Curran: Relentless Patriots proving that living well is the best revenge

Curran: Relentless Patriots proving that living well is the best revenge

FOXBORO -- There's a clock on the wall in the weight room at Tom Brady's house.

When the Patriots lost to the Broncos in the AFC Championship Game last January, Brady's father told me his son set the clock to count away the days, hours, minutes and seconds until Super Bowl 51. That clock has just 13 days left on it now. It won't require a sad resetting this week.

Brady won't be around to see it hit zeroes. He'll be in Texas playing in his record seventh Super Bowl. As planned.

PATRIOTS 33, STEELERS 9

HERE THEY COME, ROGER

The Patriots are the last team the NFL apparatus wanted to see in Houston and now the boogeyman's at their door, proving that living well is the best revenge.

Nowhere to run to, Roger. Nowhere to hide. The rules apply to everyone and there's a rule that we all learn sooner or later is very true. What goes around comes around. We all have it coming, kid.

We imagine Brady is clearing his throat for the delicious last laugh, but he's said it a hundred different ways in the past four months: Vengeance and vindication aren't driving him. That's wasted energy. Poison.

He's focused on what's immediately in front of him while reminding himself time's fleeting. The best way for him to help his team during his four-game exile in September was to work out relentlessly, which he did so that when he returned he was as good as he's ever been.

And in his absence, his team understood the best way to honor him while he was gone was to take care of business. Which they did beginning September 12 in Arizona when, instead of playing rudderless football without their on-field leader, they began a 3-1 run with a combination of Jimmy Garoppolo and Jacoby Brissett at quarterback.

"Yeah, well we never dwell on that," Bill Belichick began when I asked him Sunday night about the obstacles the team's had in front of it beginning in September and through the rest of the season. "We take the hand that we're dealt and play the cards . . .

"You referenced the beginning of the year, but it's been true in every game, really," Belichick added. "It's a credit to those guys. It's a credit to the depth on our team and the way that those guys prepare. They work hard. They don't know if they're going to get an opportunity or not and then when it finally comes and they do get it, they're usually ready to take advantage of it and help the team win. That's why we're where we are. We have a special team, a special group of guys that really work hard. They deserve the success that they've had. I mean, it's hard to win 16 games in this league. You've got to give a lot of credit to the players and the job they've done all year week after week. It's tough, but they come in and grind it out. They sit in these seats for hours, and hours, and hours, and prepare, and prepare, and go out there and lay it on the line every week. Again, it's a good group of men."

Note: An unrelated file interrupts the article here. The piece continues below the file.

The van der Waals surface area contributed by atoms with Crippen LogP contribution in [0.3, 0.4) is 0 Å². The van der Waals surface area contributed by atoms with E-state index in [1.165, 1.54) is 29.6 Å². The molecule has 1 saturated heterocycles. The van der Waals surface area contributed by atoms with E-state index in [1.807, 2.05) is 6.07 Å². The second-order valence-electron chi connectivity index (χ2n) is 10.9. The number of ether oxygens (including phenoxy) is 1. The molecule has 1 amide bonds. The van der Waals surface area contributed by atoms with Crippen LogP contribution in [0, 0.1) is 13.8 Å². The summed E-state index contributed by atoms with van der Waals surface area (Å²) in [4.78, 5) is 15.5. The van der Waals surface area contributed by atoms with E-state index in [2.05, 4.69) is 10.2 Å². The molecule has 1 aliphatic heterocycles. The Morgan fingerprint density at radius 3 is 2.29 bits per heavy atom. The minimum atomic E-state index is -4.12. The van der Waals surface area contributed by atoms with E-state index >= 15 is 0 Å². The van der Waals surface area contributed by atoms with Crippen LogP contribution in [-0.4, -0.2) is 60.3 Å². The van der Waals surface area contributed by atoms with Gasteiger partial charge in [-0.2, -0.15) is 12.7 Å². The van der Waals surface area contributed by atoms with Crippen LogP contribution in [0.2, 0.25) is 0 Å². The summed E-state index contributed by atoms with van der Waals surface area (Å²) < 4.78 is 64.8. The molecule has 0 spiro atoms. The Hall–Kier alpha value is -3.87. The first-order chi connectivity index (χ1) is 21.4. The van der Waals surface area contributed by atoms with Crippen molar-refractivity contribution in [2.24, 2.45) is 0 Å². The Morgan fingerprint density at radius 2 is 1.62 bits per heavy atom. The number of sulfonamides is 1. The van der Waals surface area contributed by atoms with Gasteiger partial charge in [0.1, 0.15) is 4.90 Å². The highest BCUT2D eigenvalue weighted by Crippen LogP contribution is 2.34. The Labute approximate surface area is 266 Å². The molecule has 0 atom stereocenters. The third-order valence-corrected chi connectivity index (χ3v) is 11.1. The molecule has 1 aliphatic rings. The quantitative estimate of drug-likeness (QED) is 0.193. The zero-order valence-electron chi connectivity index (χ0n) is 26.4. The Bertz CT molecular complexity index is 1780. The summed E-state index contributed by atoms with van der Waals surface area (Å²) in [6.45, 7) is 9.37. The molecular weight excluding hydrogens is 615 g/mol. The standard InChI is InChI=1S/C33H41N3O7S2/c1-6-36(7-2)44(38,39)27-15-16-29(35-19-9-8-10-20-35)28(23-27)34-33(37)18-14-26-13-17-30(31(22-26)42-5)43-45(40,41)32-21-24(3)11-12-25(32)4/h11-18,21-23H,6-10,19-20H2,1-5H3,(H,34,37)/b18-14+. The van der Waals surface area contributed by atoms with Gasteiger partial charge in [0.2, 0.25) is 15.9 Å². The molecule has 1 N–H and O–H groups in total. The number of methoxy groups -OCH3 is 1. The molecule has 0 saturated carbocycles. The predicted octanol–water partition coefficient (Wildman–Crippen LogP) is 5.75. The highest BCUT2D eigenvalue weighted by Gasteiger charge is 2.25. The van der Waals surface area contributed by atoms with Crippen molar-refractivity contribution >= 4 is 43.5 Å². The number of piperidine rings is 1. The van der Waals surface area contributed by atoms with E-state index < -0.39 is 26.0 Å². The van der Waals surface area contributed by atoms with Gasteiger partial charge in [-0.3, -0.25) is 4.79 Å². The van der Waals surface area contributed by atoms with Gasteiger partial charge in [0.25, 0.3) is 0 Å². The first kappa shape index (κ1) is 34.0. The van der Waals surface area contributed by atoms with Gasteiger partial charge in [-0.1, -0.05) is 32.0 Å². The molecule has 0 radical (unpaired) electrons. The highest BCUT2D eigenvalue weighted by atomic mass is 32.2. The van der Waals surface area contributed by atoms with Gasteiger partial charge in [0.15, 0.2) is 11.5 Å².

Beginning in the offseason with the trade of Chandler Jones to the start of the season with the Brady suspension to the stunning trade of Jamie Collins, the loss of Rob Gronkowski and a defense that was scoffed at on a weekly basis, the Patriots have weathered all of it to get to this point.

"One More" is the marketing slogan this team's had affixed to it.

"Bend Don't Break" is much more apt. Because they never did.

It's a phrase that's been framed as a slight by when used to describe the New England defense this season but safety Duron Harmon had a different interpretation.

"I don't know. I kind of like it," he said. "It just shows the type of toughness and mental toughness we have. Even when the situation might seem terrible or might seem bad, we have enough mental toughness to come out and make a positive out of it."

Harmon and Patrick Chung hauled down Steelers tight end Jesse James inches short of a touchdown just before halftime. The Patriots defense held after that, forcing Pittsburgh to settle for a deflating field goal. Instead of a 17-13 lead at halftime, the Pats led 17-9.

"Right then and there, a lot of people are thinking that's seven points, but that's a four-point turnover basically," said Harmon. "Just hold them to three and that really helped us with the momentum going into [halftime]."

When one considers all the collateral damage of Deflategate and the fortunes of the antagonists and protagonists since, it's . . . well, it's telling.

The Colts canned tattletale GM Ryan Grigson on Saturday and are in disarray. The Ravens missed the playoffs again. Owners who fingerwagged and wanted to see the Patriots brought to heel like John Mara, Bob McNair, Jerry Jones and Jerry Richardson have teams that were either bounced from the playoffs or didn't even make them.

And the Patriots are headed to Houston anyway. Despite all their best efforts.

"I think it's a great story, but I think right now our focus is got to go out to Houston in a couple of weeks and try to win it," said Devin McCourty when asked about the revenge angle. "I think that makes the story even better."